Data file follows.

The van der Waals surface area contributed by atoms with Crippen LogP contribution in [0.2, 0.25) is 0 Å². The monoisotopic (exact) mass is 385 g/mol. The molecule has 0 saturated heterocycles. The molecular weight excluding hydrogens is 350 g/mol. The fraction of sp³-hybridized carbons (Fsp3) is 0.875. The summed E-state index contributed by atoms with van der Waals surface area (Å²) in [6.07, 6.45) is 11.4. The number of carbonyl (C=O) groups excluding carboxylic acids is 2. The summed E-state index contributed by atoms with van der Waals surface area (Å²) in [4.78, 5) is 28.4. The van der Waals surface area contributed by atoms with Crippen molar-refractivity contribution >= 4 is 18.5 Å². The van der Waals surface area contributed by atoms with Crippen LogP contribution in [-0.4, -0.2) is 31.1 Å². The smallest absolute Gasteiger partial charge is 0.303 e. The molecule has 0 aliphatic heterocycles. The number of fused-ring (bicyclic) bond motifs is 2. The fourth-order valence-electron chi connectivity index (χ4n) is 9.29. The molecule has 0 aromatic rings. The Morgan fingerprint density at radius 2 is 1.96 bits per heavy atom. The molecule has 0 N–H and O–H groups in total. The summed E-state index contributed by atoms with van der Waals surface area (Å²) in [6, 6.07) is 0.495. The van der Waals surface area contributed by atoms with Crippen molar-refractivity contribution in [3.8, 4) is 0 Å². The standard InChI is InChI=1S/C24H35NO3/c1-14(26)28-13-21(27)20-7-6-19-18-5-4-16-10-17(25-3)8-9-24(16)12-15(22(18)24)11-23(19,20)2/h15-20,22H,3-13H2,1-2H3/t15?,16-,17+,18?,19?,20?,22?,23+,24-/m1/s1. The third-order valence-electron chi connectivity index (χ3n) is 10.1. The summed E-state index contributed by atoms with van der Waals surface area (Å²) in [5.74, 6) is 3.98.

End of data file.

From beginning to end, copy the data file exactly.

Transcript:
The van der Waals surface area contributed by atoms with Crippen LogP contribution in [0.2, 0.25) is 0 Å². The monoisotopic (exact) mass is 385 g/mol. The molecule has 0 saturated heterocycles. The molecular weight excluding hydrogens is 350 g/mol. The fraction of sp³-hybridized carbons (Fsp3) is 0.875. The summed E-state index contributed by atoms with van der Waals surface area (Å²) in [6.07, 6.45) is 11.4. The number of carbonyl (C=O) groups excluding carboxylic acids is 2. The summed E-state index contributed by atoms with van der Waals surface area (Å²) in [4.78, 5) is 28.4. The van der Waals surface area contributed by atoms with Crippen molar-refractivity contribution >= 4 is 18.5 Å². The van der Waals surface area contributed by atoms with Crippen LogP contribution in [-0.4, -0.2) is 31.1 Å². The smallest absolute Gasteiger partial charge is 0.303 e. The molecule has 0 aliphatic heterocycles. The number of fused-ring (bicyclic) bond motifs is 2. The fourth-order valence-electron chi connectivity index (χ4n) is 9.29. The molecule has 0 aromatic rings. The Morgan fingerprint density at radius 2 is 1.96 bits per heavy atom. The molecule has 0 N–H and O–H groups in total. The summed E-state index contributed by atoms with van der Waals surface area (Å²) in [6, 6.07) is 0.495. The van der Waals surface area contributed by atoms with Crippen molar-refractivity contribution in [3.8, 4) is 0 Å². The standard InChI is InChI=1S/C24H35NO3/c1-14(26)28-13-21(27)20-7-6-19-18-5-4-16-10-17(25-3)8-9-24(16)12-15(22(18)24)11-23(19,20)2/h15-20,22H,3-13H2,1-2H3/t15?,16-,17+,18?,19?,20?,22?,23+,24-/m1/s1. The third-order valence-electron chi connectivity index (χ3n) is 10.1. The summed E-state index contributed by atoms with van der Waals surface area (Å²) in [5.74, 6) is 3.98.